The district court made a reexamination, under Sec. 60(d), of the reasonableness of the fees which were given priority. It found that the fees claimed were reasonable. The Bank must show this finding is clearly erroneous and the allowances an abuse of the district court's discretion. In re Schumaker Const. Inc., et al., 7 Cir., 346 F.2d 353, 355; In re Hamburger, 7 Cir., 103 F.2d 664, 665.
The description of services, fees and expenses rendered from December 1, 1963, given in Exhibit B to claimant's petition, covers nearly forty pages of the Appendix. Claimant's witness at the hearing testified fully under direct and cross-examination with respect to the fees charged and paid for the period, among others, from May 10, 1963, to April 15, 1964. The district court found that the sums paid Claimant to April 15, 1964, were not unreasonable '* * * on * * * this record when weighed in the light of the size of this merged undertaking and * * * in the light of all the facts * * * hours involved (and) * * * services performed. * * *'
We see no merit in the Bank's challenge to the allowances on the grounds of number of hours, charges for services for Saturdays and Sundays, duplication of charges for two attorneys at the creditors meetings, and charges averaging in some instances more than nine hours per day. No claim of impropriety is made and there is no charge that the district court did not properly consider the factors needed for proper determination of the amounts allowed. The description of the services, time, amounts and all other information implicit in the charges was before the district court, and we see no basis for a claim that the court's allowances were an abuse of discretion.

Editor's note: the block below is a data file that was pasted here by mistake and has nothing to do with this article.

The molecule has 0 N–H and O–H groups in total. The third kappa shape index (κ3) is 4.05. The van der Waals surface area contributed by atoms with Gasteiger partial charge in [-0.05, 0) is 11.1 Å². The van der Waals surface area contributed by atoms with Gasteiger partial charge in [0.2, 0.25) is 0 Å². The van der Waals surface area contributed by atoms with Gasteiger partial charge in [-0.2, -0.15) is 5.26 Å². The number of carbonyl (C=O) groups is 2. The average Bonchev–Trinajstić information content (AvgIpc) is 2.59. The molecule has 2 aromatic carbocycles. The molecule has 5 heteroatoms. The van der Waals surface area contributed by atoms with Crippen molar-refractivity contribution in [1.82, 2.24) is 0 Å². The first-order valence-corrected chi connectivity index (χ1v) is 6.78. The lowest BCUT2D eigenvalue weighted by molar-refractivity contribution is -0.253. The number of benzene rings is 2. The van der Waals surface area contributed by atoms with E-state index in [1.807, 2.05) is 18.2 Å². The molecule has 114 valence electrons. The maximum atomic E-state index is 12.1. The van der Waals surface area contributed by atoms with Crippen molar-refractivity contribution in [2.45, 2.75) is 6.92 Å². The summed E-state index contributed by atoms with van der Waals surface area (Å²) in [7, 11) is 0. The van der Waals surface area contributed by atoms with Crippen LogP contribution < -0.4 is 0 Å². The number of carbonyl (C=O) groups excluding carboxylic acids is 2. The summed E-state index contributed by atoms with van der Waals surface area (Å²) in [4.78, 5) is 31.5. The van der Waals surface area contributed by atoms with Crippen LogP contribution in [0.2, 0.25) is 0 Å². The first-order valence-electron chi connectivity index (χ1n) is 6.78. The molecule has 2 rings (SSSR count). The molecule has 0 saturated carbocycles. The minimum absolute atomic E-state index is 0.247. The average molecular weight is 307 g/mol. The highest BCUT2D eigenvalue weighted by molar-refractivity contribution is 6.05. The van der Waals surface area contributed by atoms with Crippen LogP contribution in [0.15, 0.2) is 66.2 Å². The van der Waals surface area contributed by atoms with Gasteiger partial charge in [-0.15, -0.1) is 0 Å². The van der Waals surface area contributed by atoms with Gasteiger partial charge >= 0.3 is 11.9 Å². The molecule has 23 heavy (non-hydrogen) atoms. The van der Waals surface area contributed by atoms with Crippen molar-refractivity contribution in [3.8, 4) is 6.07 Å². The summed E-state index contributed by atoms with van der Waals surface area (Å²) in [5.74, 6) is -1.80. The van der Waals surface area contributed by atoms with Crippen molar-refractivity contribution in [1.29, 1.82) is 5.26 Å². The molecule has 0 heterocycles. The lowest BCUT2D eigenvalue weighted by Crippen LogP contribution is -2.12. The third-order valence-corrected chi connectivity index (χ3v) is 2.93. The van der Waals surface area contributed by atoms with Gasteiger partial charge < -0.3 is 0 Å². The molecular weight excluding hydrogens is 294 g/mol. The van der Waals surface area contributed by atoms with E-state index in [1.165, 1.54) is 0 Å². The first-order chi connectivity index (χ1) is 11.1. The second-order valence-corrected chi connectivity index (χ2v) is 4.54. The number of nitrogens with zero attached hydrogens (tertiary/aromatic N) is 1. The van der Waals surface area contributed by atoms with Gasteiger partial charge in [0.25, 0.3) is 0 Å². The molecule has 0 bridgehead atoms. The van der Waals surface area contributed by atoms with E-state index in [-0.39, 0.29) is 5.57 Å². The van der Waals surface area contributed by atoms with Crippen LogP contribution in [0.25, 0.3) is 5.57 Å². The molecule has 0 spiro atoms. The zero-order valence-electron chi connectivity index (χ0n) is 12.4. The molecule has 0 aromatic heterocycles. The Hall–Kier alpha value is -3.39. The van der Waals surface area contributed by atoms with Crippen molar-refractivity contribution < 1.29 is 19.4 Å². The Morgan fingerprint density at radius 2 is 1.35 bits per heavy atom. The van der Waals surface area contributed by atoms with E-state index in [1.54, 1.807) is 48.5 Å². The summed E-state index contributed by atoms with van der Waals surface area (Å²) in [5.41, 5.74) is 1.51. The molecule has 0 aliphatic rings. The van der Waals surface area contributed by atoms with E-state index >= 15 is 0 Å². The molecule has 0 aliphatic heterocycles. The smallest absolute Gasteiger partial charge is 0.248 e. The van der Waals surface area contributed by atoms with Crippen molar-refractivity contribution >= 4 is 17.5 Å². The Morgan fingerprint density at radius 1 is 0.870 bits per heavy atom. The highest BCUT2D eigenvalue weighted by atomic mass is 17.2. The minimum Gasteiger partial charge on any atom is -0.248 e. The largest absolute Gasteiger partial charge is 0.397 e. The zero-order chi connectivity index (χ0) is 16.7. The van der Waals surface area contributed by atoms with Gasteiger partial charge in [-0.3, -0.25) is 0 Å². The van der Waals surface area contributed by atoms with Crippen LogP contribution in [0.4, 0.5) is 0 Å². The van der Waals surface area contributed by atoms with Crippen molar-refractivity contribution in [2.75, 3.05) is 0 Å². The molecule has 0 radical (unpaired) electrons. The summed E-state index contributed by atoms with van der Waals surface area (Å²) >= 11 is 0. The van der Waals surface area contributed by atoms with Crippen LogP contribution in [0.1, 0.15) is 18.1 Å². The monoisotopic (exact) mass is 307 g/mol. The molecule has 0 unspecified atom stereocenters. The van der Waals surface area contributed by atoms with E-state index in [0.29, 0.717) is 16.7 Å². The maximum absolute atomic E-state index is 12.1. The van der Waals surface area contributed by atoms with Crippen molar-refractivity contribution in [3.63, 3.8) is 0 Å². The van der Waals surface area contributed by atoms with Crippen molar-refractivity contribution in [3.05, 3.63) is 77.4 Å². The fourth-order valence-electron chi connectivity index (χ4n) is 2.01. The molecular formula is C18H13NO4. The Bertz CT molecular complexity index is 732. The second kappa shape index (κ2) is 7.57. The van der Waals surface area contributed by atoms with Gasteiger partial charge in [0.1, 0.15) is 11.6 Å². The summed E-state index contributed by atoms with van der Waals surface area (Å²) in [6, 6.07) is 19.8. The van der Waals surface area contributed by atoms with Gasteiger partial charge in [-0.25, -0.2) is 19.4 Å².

Appellant contends that the fact that one of Claimant's partners was an officer and director of Richards demonstrates that the fees should have been held unreasonable. It is true that fees paid to a claimant in a fiduciary relationship with the bankrupt must be 'subjected to rigorous scrutiny' and that the burden is on the claimant to demonstrate that 'the transaction carries the earmarks of an arm's length bargain.' Goldie v. Cox, 8 Cir., 130 F.2d 695, 699. We are satisfied that the Claimant fulfilled its burden and that the court gave the transaction careful scrutiny at the hearing on the reasonableness of the fees.